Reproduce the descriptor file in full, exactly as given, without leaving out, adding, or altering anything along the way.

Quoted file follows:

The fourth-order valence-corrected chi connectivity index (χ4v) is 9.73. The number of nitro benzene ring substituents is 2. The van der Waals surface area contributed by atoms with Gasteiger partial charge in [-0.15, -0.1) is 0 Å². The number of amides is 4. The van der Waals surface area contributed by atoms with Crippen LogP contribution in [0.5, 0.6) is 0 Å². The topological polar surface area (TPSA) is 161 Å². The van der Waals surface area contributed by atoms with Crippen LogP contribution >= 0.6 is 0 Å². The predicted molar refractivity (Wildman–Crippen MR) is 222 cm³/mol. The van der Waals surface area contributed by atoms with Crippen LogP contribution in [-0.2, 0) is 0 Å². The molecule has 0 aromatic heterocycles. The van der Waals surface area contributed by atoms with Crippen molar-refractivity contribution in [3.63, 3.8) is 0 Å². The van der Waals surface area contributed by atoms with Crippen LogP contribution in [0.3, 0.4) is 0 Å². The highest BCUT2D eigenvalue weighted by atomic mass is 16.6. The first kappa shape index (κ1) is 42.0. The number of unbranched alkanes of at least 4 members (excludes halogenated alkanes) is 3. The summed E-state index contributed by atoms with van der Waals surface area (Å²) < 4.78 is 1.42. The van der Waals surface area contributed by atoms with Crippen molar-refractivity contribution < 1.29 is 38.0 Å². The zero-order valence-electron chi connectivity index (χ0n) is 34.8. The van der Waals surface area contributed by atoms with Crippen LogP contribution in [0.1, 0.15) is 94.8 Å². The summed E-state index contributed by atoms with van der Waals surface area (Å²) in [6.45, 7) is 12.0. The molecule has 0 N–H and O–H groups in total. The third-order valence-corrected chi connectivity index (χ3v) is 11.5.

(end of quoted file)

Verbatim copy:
The fourth-order valence-corrected chi connectivity index (χ4v) is 9.73. The number of nitro benzene ring substituents is 2. The van der Waals surface area contributed by atoms with Gasteiger partial charge in [-0.15, -0.1) is 0 Å². The number of amides is 4. The van der Waals surface area contributed by atoms with Crippen LogP contribution in [0.5, 0.6) is 0 Å². The topological polar surface area (TPSA) is 161 Å². The van der Waals surface area contributed by atoms with Crippen LogP contribution >= 0.6 is 0 Å². The predicted molar refractivity (Wildman–Crippen MR) is 222 cm³/mol. The van der Waals surface area contributed by atoms with Crippen LogP contribution in [-0.2, 0) is 0 Å². The molecule has 0 aromatic heterocycles. The van der Waals surface area contributed by atoms with Crippen molar-refractivity contribution in [3.63, 3.8) is 0 Å². The van der Waals surface area contributed by atoms with Crippen LogP contribution in [0.3, 0.4) is 0 Å². The highest BCUT2D eigenvalue weighted by atomic mass is 16.6. The first kappa shape index (κ1) is 42.0. The number of unbranched alkanes of at least 4 members (excludes halogenated alkanes) is 3. The summed E-state index contributed by atoms with van der Waals surface area (Å²) < 4.78 is 1.42. The van der Waals surface area contributed by atoms with Crippen molar-refractivity contribution < 1.29 is 38.0 Å². The zero-order valence-electron chi connectivity index (χ0n) is 34.8. The van der Waals surface area contributed by atoms with Crippen LogP contribution in [0.1, 0.15) is 94.8 Å². The summed E-state index contributed by atoms with van der Waals surface area (Å²) in [6.45, 7) is 12.0. The molecule has 0 N–H and O–H groups in total. The third-order valence-corrected chi connectivity index (χ3v) is 11.5.